The above-mentioned agent employed in the present invention is a polymer containing pendant N-substituted amide functionality having the chemical formula of Formula I: ##STR1## wherein R1 is hydrogen or alkyl, R is alkylene having 1 to 3 carbon atoms or phenylene, X is sulfonate, and the alkylene and phenylene may be further substituted with (poly)hydroxy.
In preferred embodiment the pendant N-substituted amide functionality is within polymer units having the chemical formula of Formula II: ##STR2## wherein R' is hydrogen or methyl and R, R1, and X are as defined above for Formula I.
In preferred embodiment such N-substituted amide-containing polymer is a polymer substantially derived from ethylenically unsaturated amide-containing and carboxylate-containing monomers, subjected to post-polymerization derivatization wherein some or all of the amide functionality is converted to N-substituted amide functionality according to Formulas I or II above.
These and other preferred embodiments of the present invention are described in more detail below.
The polymer employed in the present invention in preferred embodiment may be one containing units of sulfomethyl acrylamide, sulfomethyl methacrylamide, sulfoethyl acrylamide, sulfoethyl methacrylamide, sulfopropyl acrylamide, sulfopropyl methacrylamide, hydroxysulfoethyl acrylamide, hydroxysulfoethyl methacrylamide, hydroxysulfopropyl acrylamide, particularly 2-hydroxy-3-sulfopropyl acrylamide, hydroxysulfopropyl methacrylamide, sulfophenyl acrylamide, sulfophenyl methacrylamide, hydroxysulfophenyl acrylamide, and hydroxysulfophenyl methacrylamide, it being understood that where the unit as designated includes isomers, such as the designation hydroxysulfophenyl acrylamide, all reasonable isomers thereof are included.
The polymer employed in the present invention in preferred embodiment contains units derived from acrylic acid and methacrylic acid as the carboxylate containing monomers, although such carboxylate functionality may be derived from other carboxylate containing monomers such maleic anhydride or acid, itaconic acid, and the like, It has been demonstrated that process of the present invention is extremely effective using polymers wherein the carboxylate functionality is derived from acrylic acid, but the use of other carboxylate-containing ethylenically unsaturated monomers is believed to provide a similarly active polymer. The term carboxylate as used herein includes the acid form and its alkali metal and ammonium salts.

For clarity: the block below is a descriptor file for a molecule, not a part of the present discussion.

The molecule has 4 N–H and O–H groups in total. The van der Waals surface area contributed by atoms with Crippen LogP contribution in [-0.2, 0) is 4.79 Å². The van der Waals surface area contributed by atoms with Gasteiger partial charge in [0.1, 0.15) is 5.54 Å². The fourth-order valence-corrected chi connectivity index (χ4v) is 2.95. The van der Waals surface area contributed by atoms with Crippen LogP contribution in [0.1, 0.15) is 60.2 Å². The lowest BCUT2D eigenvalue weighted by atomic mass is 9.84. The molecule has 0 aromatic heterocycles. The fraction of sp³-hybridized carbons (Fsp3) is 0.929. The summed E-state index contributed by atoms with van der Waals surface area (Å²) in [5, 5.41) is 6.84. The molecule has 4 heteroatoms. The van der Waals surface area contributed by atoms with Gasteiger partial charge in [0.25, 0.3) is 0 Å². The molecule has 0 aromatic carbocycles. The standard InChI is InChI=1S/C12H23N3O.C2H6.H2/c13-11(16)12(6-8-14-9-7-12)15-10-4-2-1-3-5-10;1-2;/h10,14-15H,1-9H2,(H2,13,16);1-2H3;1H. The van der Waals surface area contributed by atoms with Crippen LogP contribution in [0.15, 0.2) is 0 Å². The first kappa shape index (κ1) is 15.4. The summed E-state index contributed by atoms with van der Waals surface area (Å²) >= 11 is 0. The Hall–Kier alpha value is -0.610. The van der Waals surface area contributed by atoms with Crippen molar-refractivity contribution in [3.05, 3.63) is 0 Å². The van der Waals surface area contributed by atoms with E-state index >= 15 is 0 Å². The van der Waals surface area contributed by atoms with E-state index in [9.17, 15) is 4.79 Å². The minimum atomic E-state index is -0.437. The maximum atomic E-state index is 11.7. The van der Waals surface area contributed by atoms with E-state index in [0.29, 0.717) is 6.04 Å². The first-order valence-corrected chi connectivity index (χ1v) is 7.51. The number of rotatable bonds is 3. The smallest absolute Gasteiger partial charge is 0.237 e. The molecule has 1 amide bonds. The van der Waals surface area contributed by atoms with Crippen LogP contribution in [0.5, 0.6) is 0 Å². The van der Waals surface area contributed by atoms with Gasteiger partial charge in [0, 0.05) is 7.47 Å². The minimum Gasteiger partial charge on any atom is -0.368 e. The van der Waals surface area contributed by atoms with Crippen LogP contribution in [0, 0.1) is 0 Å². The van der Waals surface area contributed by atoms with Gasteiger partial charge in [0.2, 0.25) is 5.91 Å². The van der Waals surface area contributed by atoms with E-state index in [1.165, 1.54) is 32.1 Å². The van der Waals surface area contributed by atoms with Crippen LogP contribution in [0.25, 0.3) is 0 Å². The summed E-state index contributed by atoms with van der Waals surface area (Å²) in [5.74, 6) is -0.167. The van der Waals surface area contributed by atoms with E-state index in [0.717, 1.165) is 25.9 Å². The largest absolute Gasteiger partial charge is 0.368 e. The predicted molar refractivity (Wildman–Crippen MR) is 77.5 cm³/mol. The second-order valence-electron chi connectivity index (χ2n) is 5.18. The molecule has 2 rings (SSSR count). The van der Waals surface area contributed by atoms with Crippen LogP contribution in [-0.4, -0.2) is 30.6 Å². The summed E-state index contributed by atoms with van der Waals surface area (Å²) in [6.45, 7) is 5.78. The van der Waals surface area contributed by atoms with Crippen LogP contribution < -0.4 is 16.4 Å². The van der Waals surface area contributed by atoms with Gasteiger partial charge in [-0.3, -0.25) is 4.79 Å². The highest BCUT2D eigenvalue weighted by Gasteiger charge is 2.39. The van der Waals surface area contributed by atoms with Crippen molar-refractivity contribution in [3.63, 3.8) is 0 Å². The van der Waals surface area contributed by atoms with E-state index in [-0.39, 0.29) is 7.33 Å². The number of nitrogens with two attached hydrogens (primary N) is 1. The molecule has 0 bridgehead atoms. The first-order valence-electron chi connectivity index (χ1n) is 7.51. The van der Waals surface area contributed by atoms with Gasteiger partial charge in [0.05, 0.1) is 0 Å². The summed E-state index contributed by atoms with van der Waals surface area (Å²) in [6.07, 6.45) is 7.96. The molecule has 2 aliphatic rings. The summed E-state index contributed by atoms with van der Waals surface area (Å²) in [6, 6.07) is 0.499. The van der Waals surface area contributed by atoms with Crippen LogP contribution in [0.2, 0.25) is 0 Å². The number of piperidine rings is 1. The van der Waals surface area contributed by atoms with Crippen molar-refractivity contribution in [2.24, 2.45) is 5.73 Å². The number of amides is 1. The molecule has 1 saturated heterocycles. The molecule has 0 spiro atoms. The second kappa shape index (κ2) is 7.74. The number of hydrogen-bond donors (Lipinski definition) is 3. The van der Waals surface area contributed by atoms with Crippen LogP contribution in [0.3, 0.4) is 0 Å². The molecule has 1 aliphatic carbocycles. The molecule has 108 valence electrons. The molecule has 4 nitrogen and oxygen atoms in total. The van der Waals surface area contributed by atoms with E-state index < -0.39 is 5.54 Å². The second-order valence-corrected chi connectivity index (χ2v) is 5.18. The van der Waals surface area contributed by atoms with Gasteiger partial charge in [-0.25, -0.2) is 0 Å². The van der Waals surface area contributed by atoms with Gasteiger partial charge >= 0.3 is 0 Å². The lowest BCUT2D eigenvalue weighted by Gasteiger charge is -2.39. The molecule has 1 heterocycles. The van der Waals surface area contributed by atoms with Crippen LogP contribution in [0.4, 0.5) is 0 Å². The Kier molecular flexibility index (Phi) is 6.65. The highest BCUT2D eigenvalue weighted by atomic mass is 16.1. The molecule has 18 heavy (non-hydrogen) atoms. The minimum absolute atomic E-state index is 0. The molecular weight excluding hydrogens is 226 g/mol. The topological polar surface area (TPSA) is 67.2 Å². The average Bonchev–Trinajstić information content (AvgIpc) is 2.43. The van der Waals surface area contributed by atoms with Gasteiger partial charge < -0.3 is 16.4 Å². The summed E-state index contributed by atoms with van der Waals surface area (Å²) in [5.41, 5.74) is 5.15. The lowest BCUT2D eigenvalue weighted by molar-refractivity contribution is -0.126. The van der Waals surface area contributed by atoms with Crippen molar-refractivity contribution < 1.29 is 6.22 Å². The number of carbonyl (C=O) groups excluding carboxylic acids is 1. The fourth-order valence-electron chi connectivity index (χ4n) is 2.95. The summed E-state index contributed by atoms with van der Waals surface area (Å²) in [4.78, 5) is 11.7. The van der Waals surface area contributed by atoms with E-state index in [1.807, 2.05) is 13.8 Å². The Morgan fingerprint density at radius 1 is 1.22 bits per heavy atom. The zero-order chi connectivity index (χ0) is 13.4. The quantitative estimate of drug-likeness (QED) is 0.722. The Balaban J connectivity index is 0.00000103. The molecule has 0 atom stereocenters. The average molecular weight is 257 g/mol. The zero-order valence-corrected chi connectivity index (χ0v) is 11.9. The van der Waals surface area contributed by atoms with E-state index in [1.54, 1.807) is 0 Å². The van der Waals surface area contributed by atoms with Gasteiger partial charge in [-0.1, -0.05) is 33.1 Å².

The polymer employed in the present invention may be substantially a copolymer of N-substituted amide units and carboxylate-containing units, or in other embodiment it may be substantially a terpolymer that further contains unsubstituted amide units. In such latter instance, the unsubstituted amide units are preferably derived from the monomers acrylamide and methacrylamide.
The polymer employed in the present invention may contain mixtures of the above described N-substituted amide units or carboxylate-containing units, or unsubstituted amide units, or the polymer employed may be a mixture of polymers varying as to their N-substituted amide units or carboxylate-containing units, or unsubstituted amide units, and varying as to their molecular weights.